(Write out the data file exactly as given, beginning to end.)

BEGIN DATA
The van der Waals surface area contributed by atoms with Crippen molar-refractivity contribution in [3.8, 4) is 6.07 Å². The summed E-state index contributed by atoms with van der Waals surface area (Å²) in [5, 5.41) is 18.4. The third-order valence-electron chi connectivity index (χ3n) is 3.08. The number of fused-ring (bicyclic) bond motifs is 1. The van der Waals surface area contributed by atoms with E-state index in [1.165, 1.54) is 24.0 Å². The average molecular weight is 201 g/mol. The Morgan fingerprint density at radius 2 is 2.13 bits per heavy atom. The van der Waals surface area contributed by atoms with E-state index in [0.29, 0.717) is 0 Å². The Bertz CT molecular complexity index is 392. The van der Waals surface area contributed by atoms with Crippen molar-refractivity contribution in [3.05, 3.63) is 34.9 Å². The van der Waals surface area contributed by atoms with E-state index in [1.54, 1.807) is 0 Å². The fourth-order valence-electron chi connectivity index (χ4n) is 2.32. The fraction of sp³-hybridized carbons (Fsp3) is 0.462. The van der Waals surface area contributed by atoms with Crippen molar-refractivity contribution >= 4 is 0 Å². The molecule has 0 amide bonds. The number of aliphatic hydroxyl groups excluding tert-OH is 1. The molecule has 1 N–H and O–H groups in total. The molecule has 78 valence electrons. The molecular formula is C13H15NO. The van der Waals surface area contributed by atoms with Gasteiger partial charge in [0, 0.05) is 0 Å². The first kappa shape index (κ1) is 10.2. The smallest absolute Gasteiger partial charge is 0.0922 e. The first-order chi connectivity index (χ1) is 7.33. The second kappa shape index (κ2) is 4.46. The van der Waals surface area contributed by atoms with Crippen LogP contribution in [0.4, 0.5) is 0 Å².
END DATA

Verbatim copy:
The van der Waals surface area contributed by atoms with Crippen molar-refractivity contribution in [3.8, 4) is 6.07 Å². The summed E-state index contributed by atoms with van der Waals surface area (Å²) in [5, 5.41) is 18.4. The third-order valence-electron chi connectivity index (χ3n) is 3.08. The number of fused-ring (bicyclic) bond motifs is 1. The van der Waals surface area contributed by atoms with E-state index in [1.165, 1.54) is 24.0 Å². The average molecular weight is 201 g/mol. The Morgan fingerprint density at radius 2 is 2.13 bits per heavy atom. The van der Waals surface area contributed by atoms with E-state index in [0.29, 0.717) is 0 Å². The Bertz CT molecular complexity index is 392. The van der Waals surface area contributed by atoms with Crippen molar-refractivity contribution in [3.05, 3.63) is 34.9 Å². The van der Waals surface area contributed by atoms with E-state index in [1.54, 1.807) is 0 Å². The fourth-order valence-electron chi connectivity index (χ4n) is 2.32. The fraction of sp³-hybridized carbons (Fsp3) is 0.462. The van der Waals surface area contributed by atoms with Crippen molar-refractivity contribution >= 4 is 0 Å². The molecule has 0 amide bonds. The number of aliphatic hydroxyl groups excluding tert-OH is 1. The molecule has 1 N–H and O–H groups in total. The molecule has 78 valence electrons. The molecular formula is C13H15NO. The van der Waals surface area contributed by atoms with Gasteiger partial charge in [0, 0.05) is 0 Å². The first kappa shape index (κ1) is 10.2. The smallest absolute Gasteiger partial charge is 0.0922 e. The first-order chi connectivity index (χ1) is 7.33. The second kappa shape index (κ2) is 4.46. The van der Waals surface area contributed by atoms with Crippen LogP contribution in [0.4, 0.5) is 0 Å².